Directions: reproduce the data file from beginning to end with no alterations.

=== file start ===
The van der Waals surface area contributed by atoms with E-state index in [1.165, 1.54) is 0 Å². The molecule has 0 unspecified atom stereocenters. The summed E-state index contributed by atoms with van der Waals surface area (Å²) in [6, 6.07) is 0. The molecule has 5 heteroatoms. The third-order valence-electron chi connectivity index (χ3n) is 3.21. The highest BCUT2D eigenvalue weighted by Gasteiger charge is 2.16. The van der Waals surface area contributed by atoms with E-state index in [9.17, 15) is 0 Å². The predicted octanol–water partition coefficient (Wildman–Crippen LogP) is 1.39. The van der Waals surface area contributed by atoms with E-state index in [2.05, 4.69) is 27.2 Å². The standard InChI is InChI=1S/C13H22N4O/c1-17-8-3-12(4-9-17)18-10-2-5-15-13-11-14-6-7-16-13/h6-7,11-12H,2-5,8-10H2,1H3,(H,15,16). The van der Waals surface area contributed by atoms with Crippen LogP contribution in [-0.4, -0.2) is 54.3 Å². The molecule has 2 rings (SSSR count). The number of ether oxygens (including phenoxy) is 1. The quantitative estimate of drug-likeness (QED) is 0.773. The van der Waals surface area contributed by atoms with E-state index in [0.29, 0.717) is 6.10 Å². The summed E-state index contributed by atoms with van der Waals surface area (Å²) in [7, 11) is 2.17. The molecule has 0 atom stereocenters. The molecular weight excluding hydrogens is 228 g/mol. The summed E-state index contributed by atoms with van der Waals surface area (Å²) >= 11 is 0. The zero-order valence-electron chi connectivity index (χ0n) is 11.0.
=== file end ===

The van der Waals surface area contributed by atoms with E-state index in [1.165, 1.54) is 0 Å². The molecule has 0 unspecified atom stereocenters. The summed E-state index contributed by atoms with van der Waals surface area (Å²) in [6, 6.07) is 0. The molecule has 5 heteroatoms. The third-order valence-electron chi connectivity index (χ3n) is 3.21. The highest BCUT2D eigenvalue weighted by Gasteiger charge is 2.16. The van der Waals surface area contributed by atoms with E-state index in [9.17, 15) is 0 Å². The predicted octanol–water partition coefficient (Wildman–Crippen LogP) is 1.39. The van der Waals surface area contributed by atoms with E-state index in [2.05, 4.69) is 27.2 Å². The standard InChI is InChI=1S/C13H22N4O/c1-17-8-3-12(4-9-17)18-10-2-5-15-13-11-14-6-7-16-13/h6-7,11-12H,2-5,8-10H2,1H3,(H,15,16). The van der Waals surface area contributed by atoms with Crippen LogP contribution in [-0.4, -0.2) is 54.3 Å². The molecule has 2 rings (SSSR count). The number of ether oxygens (including phenoxy) is 1. The quantitative estimate of drug-likeness (QED) is 0.773. The van der Waals surface area contributed by atoms with E-state index in [0.29, 0.717) is 6.10 Å². The summed E-state index contributed by atoms with van der Waals surface area (Å²) in [7, 11) is 2.17. The molecule has 0 atom stereocenters. The molecular weight excluding hydrogens is 228 g/mol. The summed E-state index contributed by atoms with van der Waals surface area (Å²) >= 11 is 0. The zero-order valence-electron chi connectivity index (χ0n) is 11.0.